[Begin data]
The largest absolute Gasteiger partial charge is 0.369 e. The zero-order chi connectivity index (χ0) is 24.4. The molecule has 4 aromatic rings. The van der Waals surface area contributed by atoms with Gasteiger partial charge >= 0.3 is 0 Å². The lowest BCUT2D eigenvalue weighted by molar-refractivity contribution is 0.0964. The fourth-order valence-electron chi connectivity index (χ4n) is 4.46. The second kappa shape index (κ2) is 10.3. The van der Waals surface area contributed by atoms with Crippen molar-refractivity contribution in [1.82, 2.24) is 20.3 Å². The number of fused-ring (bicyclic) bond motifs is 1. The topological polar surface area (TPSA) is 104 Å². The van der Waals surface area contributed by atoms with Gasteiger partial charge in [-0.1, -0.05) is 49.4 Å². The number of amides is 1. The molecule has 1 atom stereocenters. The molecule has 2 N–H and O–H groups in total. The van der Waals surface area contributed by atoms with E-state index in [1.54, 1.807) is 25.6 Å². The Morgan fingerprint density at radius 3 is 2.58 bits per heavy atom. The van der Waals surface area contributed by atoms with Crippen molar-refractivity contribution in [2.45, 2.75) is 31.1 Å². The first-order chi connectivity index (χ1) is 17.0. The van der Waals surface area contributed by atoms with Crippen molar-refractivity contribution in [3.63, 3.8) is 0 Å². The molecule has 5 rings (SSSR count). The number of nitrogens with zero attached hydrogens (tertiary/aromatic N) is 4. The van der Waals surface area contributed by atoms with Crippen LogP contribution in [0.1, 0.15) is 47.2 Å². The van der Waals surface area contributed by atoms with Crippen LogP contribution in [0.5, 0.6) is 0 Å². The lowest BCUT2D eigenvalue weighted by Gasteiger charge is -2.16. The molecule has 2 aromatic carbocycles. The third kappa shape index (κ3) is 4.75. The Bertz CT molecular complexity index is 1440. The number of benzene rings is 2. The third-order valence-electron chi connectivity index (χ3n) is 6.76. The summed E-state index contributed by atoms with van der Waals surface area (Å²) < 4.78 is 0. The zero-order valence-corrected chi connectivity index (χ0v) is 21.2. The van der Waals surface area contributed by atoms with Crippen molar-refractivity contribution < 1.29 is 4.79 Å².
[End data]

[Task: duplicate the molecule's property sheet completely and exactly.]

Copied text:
The largest absolute Gasteiger partial charge is 0.369 e. The zero-order chi connectivity index (χ0) is 24.4. The molecule has 4 aromatic rings. The van der Waals surface area contributed by atoms with Gasteiger partial charge >= 0.3 is 0 Å². The lowest BCUT2D eigenvalue weighted by molar-refractivity contribution is 0.0964. The fourth-order valence-electron chi connectivity index (χ4n) is 4.46. The second kappa shape index (κ2) is 10.3. The van der Waals surface area contributed by atoms with Crippen molar-refractivity contribution in [1.82, 2.24) is 20.3 Å². The number of fused-ring (bicyclic) bond motifs is 1. The topological polar surface area (TPSA) is 104 Å². The van der Waals surface area contributed by atoms with Gasteiger partial charge in [-0.1, -0.05) is 49.4 Å². The number of amides is 1. The molecule has 1 atom stereocenters. The molecule has 2 N–H and O–H groups in total. The van der Waals surface area contributed by atoms with E-state index in [1.54, 1.807) is 25.6 Å². The Morgan fingerprint density at radius 3 is 2.58 bits per heavy atom. The van der Waals surface area contributed by atoms with Crippen molar-refractivity contribution in [2.45, 2.75) is 31.1 Å². The first-order chi connectivity index (χ1) is 17.0. The van der Waals surface area contributed by atoms with Crippen molar-refractivity contribution in [3.63, 3.8) is 0 Å². The molecule has 5 rings (SSSR count). The number of nitrogens with zero attached hydrogens (tertiary/aromatic N) is 4. The van der Waals surface area contributed by atoms with Crippen LogP contribution in [0.1, 0.15) is 47.2 Å². The van der Waals surface area contributed by atoms with Crippen LogP contribution in [0.5, 0.6) is 0 Å². The lowest BCUT2D eigenvalue weighted by Gasteiger charge is -2.16. The molecule has 2 aromatic carbocycles. The third kappa shape index (κ3) is 4.75. The Bertz CT molecular complexity index is 1440. The number of benzene rings is 2. The third-order valence-electron chi connectivity index (χ3n) is 6.76. The summed E-state index contributed by atoms with van der Waals surface area (Å²) < 4.78 is 0. The zero-order valence-corrected chi connectivity index (χ0v) is 21.2. The van der Waals surface area contributed by atoms with Crippen molar-refractivity contribution < 1.29 is 4.79 Å².